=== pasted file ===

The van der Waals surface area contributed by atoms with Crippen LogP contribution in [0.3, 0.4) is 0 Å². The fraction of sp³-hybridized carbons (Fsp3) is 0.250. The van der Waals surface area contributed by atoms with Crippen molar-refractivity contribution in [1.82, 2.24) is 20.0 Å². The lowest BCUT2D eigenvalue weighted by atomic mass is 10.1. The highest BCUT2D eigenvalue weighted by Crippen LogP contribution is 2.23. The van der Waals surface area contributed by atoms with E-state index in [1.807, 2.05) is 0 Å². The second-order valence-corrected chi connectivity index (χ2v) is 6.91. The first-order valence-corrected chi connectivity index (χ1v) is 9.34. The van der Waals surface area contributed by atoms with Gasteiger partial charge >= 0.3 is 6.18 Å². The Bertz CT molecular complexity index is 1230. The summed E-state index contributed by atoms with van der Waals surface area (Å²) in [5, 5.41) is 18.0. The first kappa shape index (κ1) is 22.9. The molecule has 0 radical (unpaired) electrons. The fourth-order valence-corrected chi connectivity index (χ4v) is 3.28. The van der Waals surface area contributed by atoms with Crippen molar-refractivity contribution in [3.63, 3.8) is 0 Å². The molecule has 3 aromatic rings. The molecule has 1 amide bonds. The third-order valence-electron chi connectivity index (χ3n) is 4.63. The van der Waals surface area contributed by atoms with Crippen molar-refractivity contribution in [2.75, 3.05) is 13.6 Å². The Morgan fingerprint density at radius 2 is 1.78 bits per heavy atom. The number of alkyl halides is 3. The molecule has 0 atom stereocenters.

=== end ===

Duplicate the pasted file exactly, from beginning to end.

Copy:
The van der Waals surface area contributed by atoms with Crippen LogP contribution in [0.3, 0.4) is 0 Å². The fraction of sp³-hybridized carbons (Fsp3) is 0.250. The van der Waals surface area contributed by atoms with Crippen molar-refractivity contribution in [1.82, 2.24) is 20.0 Å². The lowest BCUT2D eigenvalue weighted by atomic mass is 10.1. The highest BCUT2D eigenvalue weighted by Crippen LogP contribution is 2.23. The van der Waals surface area contributed by atoms with E-state index in [1.807, 2.05) is 0 Å². The second-order valence-corrected chi connectivity index (χ2v) is 6.91. The first-order valence-corrected chi connectivity index (χ1v) is 9.34. The van der Waals surface area contributed by atoms with Gasteiger partial charge >= 0.3 is 6.18 Å². The Bertz CT molecular complexity index is 1230. The summed E-state index contributed by atoms with van der Waals surface area (Å²) in [5, 5.41) is 18.0. The first kappa shape index (κ1) is 22.9. The molecule has 0 radical (unpaired) electrons. The fourth-order valence-corrected chi connectivity index (χ4v) is 3.28. The van der Waals surface area contributed by atoms with Crippen molar-refractivity contribution in [3.63, 3.8) is 0 Å². The molecule has 3 aromatic rings. The molecule has 1 amide bonds. The third-order valence-electron chi connectivity index (χ3n) is 4.63. The van der Waals surface area contributed by atoms with Crippen molar-refractivity contribution in [2.75, 3.05) is 13.6 Å². The Morgan fingerprint density at radius 2 is 1.78 bits per heavy atom. The number of alkyl halides is 3. The molecule has 0 atom stereocenters.